It is possible that the first fully-electric Porsche, the production version of the Porsche Mission E concept shown at last year’s Frankfurt motor show, will spawn a range of EV models.
The production version of the Porsche Mission E — real name as yet unknown — is still some time away, perhaps as much as two years.
The company has confirmed that Mission E is go, with a member of the Porsche executive board for research and development, Michael Steiner, saying: “Serial development has started already, we are just in the phase where we are at the end of the virtual development process, and are testing hardware performance in mule cars and things like that. Sometime in the future we will build the first prototypes for testing.”
The chances of just one car being built using the same Volkswagen Group-sourced underpinnings is unlikely, even under the Porsche brand banner. Steiner says the underpinnings are capable of more than one body style.
“The conceptual design of the Mission E gives us the potential to do more with this platform,” he says.
The company is also keeping an eye on the electric vehicle battery business, which it thinks will grow fast and change EV manufacture. “[The Porsche Mission E] should not be the only battery electric car,” Steiner says.
So, what could join the Mission E production car? And what will that car look like when it makes its real-world debut?
“Mission E will be as close as possible to what you saw in Frankfurt,” Steiner says. “We think it resembles a sporty four-door coupe.”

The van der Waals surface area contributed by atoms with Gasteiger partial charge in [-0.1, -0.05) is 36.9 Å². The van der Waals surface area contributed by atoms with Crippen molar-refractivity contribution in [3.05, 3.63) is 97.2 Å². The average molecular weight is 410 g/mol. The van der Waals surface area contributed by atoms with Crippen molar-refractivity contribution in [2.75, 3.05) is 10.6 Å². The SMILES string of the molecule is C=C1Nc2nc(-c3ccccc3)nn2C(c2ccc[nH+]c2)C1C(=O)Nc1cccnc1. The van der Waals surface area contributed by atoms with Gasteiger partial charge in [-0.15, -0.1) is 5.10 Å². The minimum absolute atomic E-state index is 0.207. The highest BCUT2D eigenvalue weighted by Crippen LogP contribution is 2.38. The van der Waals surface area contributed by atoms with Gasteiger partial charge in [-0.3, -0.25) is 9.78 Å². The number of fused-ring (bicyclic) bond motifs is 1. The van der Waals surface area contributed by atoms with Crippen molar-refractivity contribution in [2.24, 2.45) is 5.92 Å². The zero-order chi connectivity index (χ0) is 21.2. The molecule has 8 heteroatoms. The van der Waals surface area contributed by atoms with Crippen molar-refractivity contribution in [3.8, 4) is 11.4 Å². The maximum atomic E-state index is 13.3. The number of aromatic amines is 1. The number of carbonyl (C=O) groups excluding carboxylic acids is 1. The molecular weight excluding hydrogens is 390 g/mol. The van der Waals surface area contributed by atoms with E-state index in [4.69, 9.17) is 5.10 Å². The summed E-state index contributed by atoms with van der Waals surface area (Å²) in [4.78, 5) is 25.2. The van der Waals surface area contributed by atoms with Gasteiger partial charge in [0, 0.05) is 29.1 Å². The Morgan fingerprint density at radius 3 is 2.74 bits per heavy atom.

“If you look back, when we have done a new segment, we have always started with one variant and then, depending on how this develops, how the sales are moving on, and how the segment is developing as a whole, decided whether we add variants or not,” he says.
“But technically our platforms are designed in a way that you could do more.”
“With some modifications there is the potential for an all-electric SUV,” says Steiner.
“Usually it’s technically not so complicated to devise a higher vehicle than the other way around.
“It could be one step, but on the other hand, within the Volkswagen Group, we also have potential to use components of that platform for the basis of development for the next vehicle,” he says of the upcoming Audi Q6 EV.
“So this is really, completely, a white sheet of paper, where we have some ideas but we are far from deciding the next steps, and there is good reason we don’t do this now.
“You should have as much knowledge as possible of the acceptance of the first battery-driven electric vehicles, and some feedback from your first customers before you do the next step.”
“Otherwise it would be really risky. So usually we try to be prepared, but decide as late as possible. The probability that you have the right decision is higher.” The benefits of spawning different models off the same architecture, particularly with electric cars, is that there’s less complexity in design and engineering and therefore lower costs compared with conventionally-powered cars or SUVs.
“There are good reasons that it should be, cost-wise, a little bit easier and also faster to do derivatives of battery-driven vehicles,” Steiner says. “But the main advantage is its cost to stay in line with emissions regulations you have with combustion engines.
And, in a final hint as to when the first production electric car will be on sale from Porsche, Steiner says: “Ask me maybe in two years or three years, then maybe I’ll know a little bit more. It’s also brand new for us.”